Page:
Most children are not interested in online learning, while many others are unable to access those classes, a study conducted by Buet and UK’s Cardiff University has found
As Bangladesh’s education sector continues to suffer because of the Covid-19 pandemic, including blended learning coupled with outdoor education in the primary education policy is the appropriate course of action, researchers of a study have said.
Blended learning is an approach that is made up of in-person classroom time as well as studying online, while outdoor education refers to organized educational activities that take place outdoors.
The researchers said it was high time these options were included in Bangladesh’s primary education curriculum as children are mostly uninterested in online learning - the current method in use - and many do not have access to devices needed to take part in that either, the researchers argued.
The study, titled “Crisis-led approaches to teaching and learning in Bangladesh: New frameworks for outdoor, blended learning in low-income country contexts,” was jointly conducted by Bangladesh University of Engineering and Technology (Buet) and Cardiff University, UK.
The researchers said their study was driven by their ongoing work with teachers, children and parents in Bangladesh on the spatiality of teaching and learning practices amid the pandemic, impact on learning, health and well-being, barriers and challenges, and thoughts on a blended learning agenda.
They opined that online learning was not an ideal method for all children, and a change in the framework was needed to ensure children’s well-being against the backdrop of the Covid-19 crisis.
Cardiff University, Buet, a2i and NextGenEdu jointly organized a virtual program to discuss the findings of the research on Thursday evening.
The researchers said they had conducted a survey by speaking with 200 teachers of different public and private primary schools, as well as the families of 15 students in Dhaka and Chittagong cities.
The survey found that about 82% of schools had a playground, garden or open space, 66% had smart classrooms and 39% had multimedia classrooms.
The researchers said 97% of teachers had a smartphone, laptop or other kind of digital device.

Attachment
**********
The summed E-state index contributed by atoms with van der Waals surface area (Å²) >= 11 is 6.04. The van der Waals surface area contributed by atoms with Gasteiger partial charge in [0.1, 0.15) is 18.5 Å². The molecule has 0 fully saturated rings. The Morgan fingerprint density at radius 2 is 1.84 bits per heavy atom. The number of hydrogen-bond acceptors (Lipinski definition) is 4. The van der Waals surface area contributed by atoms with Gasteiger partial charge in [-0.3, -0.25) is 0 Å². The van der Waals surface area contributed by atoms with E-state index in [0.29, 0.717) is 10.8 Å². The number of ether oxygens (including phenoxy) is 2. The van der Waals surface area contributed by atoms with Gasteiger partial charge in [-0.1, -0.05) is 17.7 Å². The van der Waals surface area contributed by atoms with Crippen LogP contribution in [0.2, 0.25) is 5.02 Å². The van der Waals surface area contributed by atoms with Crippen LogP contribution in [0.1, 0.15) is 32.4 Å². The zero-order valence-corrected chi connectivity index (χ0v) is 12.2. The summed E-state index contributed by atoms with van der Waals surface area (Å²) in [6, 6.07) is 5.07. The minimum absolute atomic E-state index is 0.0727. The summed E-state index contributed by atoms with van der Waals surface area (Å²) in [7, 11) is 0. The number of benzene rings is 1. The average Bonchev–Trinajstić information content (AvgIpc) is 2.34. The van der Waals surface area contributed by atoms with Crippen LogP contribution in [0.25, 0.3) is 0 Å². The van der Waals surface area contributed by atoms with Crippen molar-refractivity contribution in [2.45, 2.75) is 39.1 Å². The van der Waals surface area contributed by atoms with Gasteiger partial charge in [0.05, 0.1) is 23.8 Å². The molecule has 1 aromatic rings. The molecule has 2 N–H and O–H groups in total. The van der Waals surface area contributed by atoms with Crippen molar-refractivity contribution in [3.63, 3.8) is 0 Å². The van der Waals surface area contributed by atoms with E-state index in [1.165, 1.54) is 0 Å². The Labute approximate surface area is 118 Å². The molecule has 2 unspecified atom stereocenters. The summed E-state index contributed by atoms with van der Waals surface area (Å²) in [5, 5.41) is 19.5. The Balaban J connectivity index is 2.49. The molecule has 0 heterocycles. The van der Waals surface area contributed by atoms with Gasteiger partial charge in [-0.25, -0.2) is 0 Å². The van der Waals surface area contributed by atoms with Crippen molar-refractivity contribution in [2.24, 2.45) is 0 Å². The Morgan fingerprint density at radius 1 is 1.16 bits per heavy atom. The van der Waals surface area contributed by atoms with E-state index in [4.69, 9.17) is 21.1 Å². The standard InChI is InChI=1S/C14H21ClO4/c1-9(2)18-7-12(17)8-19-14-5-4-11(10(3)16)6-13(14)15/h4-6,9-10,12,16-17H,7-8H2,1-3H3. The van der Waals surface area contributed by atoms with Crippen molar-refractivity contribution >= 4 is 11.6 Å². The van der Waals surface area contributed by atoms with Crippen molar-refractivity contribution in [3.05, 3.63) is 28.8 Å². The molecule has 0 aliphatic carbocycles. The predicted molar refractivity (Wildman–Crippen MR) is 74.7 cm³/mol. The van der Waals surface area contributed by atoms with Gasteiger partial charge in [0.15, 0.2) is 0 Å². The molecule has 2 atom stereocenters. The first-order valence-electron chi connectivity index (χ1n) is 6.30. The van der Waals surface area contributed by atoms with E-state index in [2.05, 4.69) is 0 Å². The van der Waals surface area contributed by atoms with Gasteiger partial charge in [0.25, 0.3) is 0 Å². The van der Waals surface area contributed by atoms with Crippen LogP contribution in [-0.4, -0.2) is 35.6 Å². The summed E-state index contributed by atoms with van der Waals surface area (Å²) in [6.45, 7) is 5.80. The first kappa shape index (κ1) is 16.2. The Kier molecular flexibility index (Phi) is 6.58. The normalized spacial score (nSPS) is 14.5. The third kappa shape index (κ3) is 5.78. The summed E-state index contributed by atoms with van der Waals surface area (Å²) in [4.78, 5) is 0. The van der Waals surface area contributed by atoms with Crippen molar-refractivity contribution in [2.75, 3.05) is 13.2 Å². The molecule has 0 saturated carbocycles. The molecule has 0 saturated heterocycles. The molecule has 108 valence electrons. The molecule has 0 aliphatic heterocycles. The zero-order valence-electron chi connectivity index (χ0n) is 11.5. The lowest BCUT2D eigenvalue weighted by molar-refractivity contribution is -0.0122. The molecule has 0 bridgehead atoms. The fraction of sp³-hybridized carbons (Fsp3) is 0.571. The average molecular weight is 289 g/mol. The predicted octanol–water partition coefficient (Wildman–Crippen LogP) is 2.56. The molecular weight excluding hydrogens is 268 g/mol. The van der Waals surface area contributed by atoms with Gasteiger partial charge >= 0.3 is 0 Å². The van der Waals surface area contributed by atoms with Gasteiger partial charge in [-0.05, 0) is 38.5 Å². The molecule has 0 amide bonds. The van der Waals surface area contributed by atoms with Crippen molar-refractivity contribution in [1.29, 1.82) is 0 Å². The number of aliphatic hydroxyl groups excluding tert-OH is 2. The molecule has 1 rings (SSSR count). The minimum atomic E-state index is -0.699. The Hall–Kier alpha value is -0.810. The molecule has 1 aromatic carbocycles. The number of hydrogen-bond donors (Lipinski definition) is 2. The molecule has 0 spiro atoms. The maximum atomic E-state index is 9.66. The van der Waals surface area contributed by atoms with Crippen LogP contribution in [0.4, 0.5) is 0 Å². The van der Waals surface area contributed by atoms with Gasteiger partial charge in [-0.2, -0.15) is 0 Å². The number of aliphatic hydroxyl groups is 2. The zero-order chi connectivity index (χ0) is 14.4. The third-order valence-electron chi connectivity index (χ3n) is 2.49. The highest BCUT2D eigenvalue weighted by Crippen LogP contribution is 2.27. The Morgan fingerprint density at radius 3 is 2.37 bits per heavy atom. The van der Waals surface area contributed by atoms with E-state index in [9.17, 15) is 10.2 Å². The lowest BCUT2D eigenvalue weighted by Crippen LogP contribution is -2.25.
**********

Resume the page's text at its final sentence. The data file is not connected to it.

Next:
In contrast, only 46% students used digital devices to attend online classes, 74% had limited access to a smartphone or a laptop, over 82% suffered from poor internet connectivity, 10% received education through televised classes and some others via radio.
According to the researchers, 18% of teachers said they found online teaching difficult and needed training to conduct interactive online classes for children.
One of the researchers, Prof Mohammed Zakiul Islam of Buet, said: “We have completed a review of existing evidence that provides us with a baseline for academic and other research on home, outdoor and blended learning in the context of the Covid-19 pandemic, and identifies gaps in the literature on outdoor-blended learning.”
In her remarks, Dr Matluba Khan of Cardiff University said: “After talking to teachers, we have found that outdoor education was once popular but is not practised anymore.
“Some teachers have tried it on their own initiative, but school authorities and parents have not been that supportive,” she added.
Prof Md Abdus Salam of Dhaka University’s Institute of Education and Research said: “The extended closure of educational institutions has affected children mentally and socially.
“Moreover, most are bored by long online classes while others do not even have access [to the internet],” the education expert commented.
In such circumstances, the authorities should include a framework of outdoor education and blended learning in the primary education curriculum, Prof Salam suggested.
National Academy for Primary Education (NAPE) Director Md Yousuf Ali said: “A new framework will change the way we provide education. However, it is impossible to implement it at the moment. But we can add outdoor and blended learning to our policy [and put it into practice in the future].”